Take a variety of images and spread them on a large table or work surface. I have a fabulous stack of of images called the Visual Explorer deck (from the Center for Creative Leadership) that I use all the time and love because of the variety of images included. In silence, select images that resonate with you. Don’t overthink it. Once you have your images, lay them out and start telling the story of these images. What do they mean? Why did you pick them? What do they represent about the future you want? If you’re working alone, I encourage you to speak out loud as you do this. It might feel awkward, but verbalization is a critical step. As you speak, your brain continues to make meaning out of what were often very intuitive selections. Record yourself so you can replay the recording and identify key themes that came up and then pick the images and ideas that are most important to your future vision. In teams, allow time for each person to share the images they picked and why they picked them. After you hear from everyone, identify the key themes and agree on the vision. Don’t forget to take a picture of the cards the team selected!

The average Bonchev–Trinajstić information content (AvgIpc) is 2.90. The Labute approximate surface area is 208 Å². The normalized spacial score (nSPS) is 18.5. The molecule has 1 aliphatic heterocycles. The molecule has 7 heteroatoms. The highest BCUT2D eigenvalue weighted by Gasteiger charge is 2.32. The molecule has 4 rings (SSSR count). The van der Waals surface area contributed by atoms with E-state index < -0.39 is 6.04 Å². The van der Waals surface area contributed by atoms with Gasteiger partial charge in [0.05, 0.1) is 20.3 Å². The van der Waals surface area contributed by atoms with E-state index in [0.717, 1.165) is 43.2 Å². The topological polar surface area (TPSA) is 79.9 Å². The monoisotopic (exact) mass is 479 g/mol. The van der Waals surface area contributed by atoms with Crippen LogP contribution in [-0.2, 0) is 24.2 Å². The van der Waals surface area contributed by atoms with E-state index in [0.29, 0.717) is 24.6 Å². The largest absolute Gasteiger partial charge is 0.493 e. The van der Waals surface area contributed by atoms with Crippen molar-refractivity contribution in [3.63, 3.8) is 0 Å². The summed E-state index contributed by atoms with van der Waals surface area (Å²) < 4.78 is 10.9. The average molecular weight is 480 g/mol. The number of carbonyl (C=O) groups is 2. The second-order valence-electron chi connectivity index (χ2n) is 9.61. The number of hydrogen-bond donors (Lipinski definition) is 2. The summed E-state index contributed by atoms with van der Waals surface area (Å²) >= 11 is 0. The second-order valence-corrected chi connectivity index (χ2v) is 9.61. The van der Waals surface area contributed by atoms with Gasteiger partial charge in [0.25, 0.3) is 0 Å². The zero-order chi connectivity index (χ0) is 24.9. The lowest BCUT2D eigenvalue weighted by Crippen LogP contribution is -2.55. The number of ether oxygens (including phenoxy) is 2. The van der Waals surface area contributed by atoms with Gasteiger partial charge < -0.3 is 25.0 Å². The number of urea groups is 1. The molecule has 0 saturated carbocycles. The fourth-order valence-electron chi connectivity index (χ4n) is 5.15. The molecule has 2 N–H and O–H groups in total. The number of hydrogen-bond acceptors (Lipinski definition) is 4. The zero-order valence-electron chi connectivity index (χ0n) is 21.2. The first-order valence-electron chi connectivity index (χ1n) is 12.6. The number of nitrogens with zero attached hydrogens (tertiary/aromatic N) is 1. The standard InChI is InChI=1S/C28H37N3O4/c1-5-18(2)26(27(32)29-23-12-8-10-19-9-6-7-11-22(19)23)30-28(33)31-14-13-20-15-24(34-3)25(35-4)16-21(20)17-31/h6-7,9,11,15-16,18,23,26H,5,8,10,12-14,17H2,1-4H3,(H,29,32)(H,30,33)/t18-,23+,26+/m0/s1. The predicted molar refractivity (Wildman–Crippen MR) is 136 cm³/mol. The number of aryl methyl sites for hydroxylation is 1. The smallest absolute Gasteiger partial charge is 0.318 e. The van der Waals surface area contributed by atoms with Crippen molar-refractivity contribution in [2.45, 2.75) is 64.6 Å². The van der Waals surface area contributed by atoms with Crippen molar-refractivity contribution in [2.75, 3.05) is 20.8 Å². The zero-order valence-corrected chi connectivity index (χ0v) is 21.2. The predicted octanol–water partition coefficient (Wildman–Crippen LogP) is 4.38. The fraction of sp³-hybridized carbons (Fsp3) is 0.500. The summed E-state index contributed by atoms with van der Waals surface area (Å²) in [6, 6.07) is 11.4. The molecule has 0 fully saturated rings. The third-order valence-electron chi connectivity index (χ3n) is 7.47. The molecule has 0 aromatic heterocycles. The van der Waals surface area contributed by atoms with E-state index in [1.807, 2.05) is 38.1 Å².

2. Collage

Have a wide selection of magazines available (I love National Geographic for this) and use your intuition to choose images that resonate with you in some way. Again, don’t overthink the selection of images at this stage – just pick them out and start cutting away. Glue your images onto a sheet of flip chart paper or board, then step back and start speaking out loud about the images you chose and why they’re important. As mentioned above, the storytelling aspect of the visioning proces is important because your brain will breathe meaning into whatever images you chose as you speak, imbuing the images with additional meaning and building critical internal resonance. With teams, you can create a collective collage, then allow each person to speak to what the images represent to them. Assign one person to capture themes that emerge on a flip chart, then review and agree on the vision.